Haynes v. Monson

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224 N.W.2d 482 (1974)

Paul E. HAYNES and Alma O. Haynes, d.b.a. Haynes Bookkeeping and Tax Service, Appellants, v. Gerhard A. MONSON, et al., d.b.a. Monson Preeshl Helstad Shoup & Associates, Respondents.

No. 44390.

Supreme Court of Minnesota.

October 4, 1974.

Richard W. Johnson, Red Wing, for appellants.

C. Stanley McMahon, Winona, for respondents.

Heard before MacLAUGHLIN, YETKA and SCOTT, JJ., and considered and decided by the court en banc.

SCOTT, Justice.

In this action for breach of contract, plaintiffs appeal from a summary judgment dismissing their action, but preserving for trial defendants' counterclaim for breach of a covenant not to compete. We affirm.

Plaintiffs entered into a contract for the sale of Haynes Bookkeeping and Tax Service in Austin, Minnesota, on March 18, 1970. The total purchase price agreed upon was *483 to be $20,000, with $3,500 down, $2,500 to be paid at a later date, and the balance payable in 36 equal monthly installments of $425.91. On February 1, 1972, defendant purchasers discontinued payment of the monthly installments, leaving a balance of approximately $7,000. This action for breach of contract was commenced in March 1972, and defendants counterclaimed for breach of a covenant not to compete set out in the contract. Summary judgment was entered for defendants and plaintiffs appeal.

Paragraph 3 of the contract for sale provided as follows:

"The Sellers agree that they will not within five (5) years from date hereof, either solely or jointly, with or as manager or agent of any person or corporation, directly or indirectly, carry on or be engaged or interested in the business of bookkeeping, accounting, or tax practice, or permit his name to be used in connection with any such business within fifty (50) miles of Austin, Minnesota."

Following the sale of the business, plaintiff Paul E. Haynes worked for the defendants for approximately 1½ years. In July 1971, he moved to Red Wing, Minnesota, 100 miles from Austin, and opened his new office. However, he neither sold his Austin residence nor disconnected the telephone service and returns to this home every week or two.

Evidence from Haynes' deposition indicates that he continued to furnish bookkeeping and tax services for residents of the city of Austin and that he further filed tax returns for residents of Austin from his Red Wing office. Although he testified that he did work for 45-50 Austin clients through his Red Wing office, he admitted that only two actually came to this office.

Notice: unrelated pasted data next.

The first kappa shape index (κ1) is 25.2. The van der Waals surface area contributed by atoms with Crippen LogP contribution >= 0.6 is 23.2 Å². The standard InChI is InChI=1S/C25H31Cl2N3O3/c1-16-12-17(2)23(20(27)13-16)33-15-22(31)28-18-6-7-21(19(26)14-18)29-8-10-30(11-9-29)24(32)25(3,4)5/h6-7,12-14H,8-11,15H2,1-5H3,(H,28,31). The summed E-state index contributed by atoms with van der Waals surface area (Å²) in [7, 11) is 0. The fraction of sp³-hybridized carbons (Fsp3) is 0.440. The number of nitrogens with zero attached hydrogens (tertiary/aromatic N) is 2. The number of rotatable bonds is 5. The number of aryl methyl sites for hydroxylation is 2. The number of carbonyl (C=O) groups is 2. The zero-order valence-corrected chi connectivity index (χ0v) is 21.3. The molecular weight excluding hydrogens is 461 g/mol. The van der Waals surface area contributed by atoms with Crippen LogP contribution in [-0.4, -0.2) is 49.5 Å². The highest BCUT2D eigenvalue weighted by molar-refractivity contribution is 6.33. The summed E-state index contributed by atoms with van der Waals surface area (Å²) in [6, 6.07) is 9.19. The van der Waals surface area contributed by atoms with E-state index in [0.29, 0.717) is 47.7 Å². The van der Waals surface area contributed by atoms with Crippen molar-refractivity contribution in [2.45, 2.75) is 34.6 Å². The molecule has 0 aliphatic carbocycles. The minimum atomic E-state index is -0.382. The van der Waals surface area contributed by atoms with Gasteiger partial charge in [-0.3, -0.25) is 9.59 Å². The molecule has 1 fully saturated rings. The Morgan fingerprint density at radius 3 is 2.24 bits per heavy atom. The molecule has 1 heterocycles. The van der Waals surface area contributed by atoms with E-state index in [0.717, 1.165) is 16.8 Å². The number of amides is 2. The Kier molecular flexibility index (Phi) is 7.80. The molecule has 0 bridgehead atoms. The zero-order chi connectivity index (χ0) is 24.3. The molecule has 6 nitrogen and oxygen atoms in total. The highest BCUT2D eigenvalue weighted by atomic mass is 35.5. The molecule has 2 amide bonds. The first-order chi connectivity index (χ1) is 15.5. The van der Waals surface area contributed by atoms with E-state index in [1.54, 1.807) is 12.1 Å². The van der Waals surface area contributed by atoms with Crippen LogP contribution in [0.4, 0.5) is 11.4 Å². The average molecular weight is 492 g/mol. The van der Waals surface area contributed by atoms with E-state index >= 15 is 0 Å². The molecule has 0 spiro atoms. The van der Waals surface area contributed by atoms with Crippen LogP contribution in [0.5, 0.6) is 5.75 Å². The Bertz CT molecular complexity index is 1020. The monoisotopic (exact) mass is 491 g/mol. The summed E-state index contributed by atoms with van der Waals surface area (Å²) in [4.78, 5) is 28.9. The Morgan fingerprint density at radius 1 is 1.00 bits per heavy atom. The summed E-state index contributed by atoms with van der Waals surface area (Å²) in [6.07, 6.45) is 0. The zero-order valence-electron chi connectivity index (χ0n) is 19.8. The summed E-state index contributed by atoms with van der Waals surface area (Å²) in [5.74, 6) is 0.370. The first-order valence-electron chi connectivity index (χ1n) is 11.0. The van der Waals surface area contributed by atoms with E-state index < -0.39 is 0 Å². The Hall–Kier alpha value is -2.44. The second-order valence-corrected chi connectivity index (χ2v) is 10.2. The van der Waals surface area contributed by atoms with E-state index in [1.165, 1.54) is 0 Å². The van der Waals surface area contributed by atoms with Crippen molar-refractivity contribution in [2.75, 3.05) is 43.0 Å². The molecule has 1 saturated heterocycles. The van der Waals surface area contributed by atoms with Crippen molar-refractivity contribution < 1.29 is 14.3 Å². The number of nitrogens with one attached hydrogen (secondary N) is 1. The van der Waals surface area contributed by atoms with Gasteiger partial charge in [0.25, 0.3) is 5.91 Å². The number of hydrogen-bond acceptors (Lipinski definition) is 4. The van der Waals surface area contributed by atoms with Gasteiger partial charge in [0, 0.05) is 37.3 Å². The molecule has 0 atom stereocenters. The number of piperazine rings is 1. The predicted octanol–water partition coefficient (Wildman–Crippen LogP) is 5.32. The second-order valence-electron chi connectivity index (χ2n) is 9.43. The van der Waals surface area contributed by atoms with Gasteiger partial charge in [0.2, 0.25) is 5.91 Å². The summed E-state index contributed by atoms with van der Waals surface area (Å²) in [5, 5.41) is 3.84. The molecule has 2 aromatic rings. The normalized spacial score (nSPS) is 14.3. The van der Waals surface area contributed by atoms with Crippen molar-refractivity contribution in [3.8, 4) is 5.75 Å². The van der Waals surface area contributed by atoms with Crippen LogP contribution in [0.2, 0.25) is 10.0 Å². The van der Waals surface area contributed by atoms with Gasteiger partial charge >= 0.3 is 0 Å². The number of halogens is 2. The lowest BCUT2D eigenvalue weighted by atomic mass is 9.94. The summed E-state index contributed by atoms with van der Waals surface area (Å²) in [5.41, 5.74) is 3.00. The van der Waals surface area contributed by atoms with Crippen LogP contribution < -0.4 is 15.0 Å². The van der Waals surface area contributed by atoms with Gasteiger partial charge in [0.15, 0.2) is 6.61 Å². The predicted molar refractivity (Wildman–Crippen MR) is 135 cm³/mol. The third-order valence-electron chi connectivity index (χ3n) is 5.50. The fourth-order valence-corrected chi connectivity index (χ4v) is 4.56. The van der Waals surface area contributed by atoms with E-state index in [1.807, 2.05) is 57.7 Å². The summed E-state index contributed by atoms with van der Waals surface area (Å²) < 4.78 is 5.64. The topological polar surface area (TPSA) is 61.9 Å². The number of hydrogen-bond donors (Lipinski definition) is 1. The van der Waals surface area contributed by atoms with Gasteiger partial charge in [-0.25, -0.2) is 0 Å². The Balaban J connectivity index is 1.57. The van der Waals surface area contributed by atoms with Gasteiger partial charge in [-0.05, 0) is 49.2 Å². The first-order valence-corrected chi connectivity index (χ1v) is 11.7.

The deposition also illuminates the various methods utilized by Haynes to continue his contact with former clients. The information necessary for him to provide his services was either mailed to Red Wing, delivered to Haynes' Austin residence, or left with Haynes' relatives for delivery to him. In an affidavit, Duane Grafe indicated that he had telephoned Haynes' Austin residence, at the suggestion of defendant Gerhard A. Monson, to arrange to have some tax work done. Someone identifying himself as Haynes returned Grafe's call and agreed to do the necessary work. The caller further agreed either to pick up the information or to have Grafe deliver it to the Austin home.

The lower court granted defendants' motion for summary judgment on the basis that there was "no genuine material issue as to whether or not the plaintiff has breached the contract * * *." See, Rule 56.03, Rules of Civil Procedure. Defendants' counterclaim for damages was preserved for trial.

The basic issue for our determination is whether the lower court erred in granting summary judgment in favor of defendants. This court has construed covenants not to compete so as to effectuate the purpose for their inception, i. e., to protect purchasers of a going concern from an infringement upon their investment and the continuation of the business for a profit. To allow one to sell his business, with its accompanying customer lists and files, and then allow him to compete for the patronage of these former customers would be contrary to the covenant, and would frustrate the intent of the parties.

This court has long held that where the restraint is for a "just and honest purpose, for the protection of a legitimate interest of the party in whose favor it is imposed, reasonable as between the parties, and not injurious to the public," that restraint is valid. See, Bennett v. Storz Broadcasting Co., 270 Minn. 525, 533, 134 N.W.2d 892, 898 (1965); National Benefit Co. v. Union Hospital Co., 45 Minn. 272, 47 N.W. 806 (1891); 16 Dunnell, Dig. (3 ed.) § 8436. Under these standards, covenants, such as the one before us, should be strictly construed. Naftalin v. John Wood Company, 263 Minn. 135, 116 N.W.2d 91 (1962).

*484 Furthermore, covenants with rather specific geographic and economic limitations have been enforced. See, generally, Annotation, 87 A.L.R. 329.

Plaintiffs contend that the absence of the element of solicitation should be controlling. Midland Lumber and Coal Co. v. Roessler, 203 Wis. 129, 233 N.W. 614 (1930). We, however, are of the opinion that when one has conducted a business in the same area for many years and has built a sizable clientele, active solicitation on his part is unnecessary to compete so as to defeat the covenant. Solicitation by mere reputation and past business practices is more than sufficient.

Therefore, we conclude that on the basis of the record before us, there existed no genuine issue of material fact, and that the defendants were entitled to judgment as a matter of law.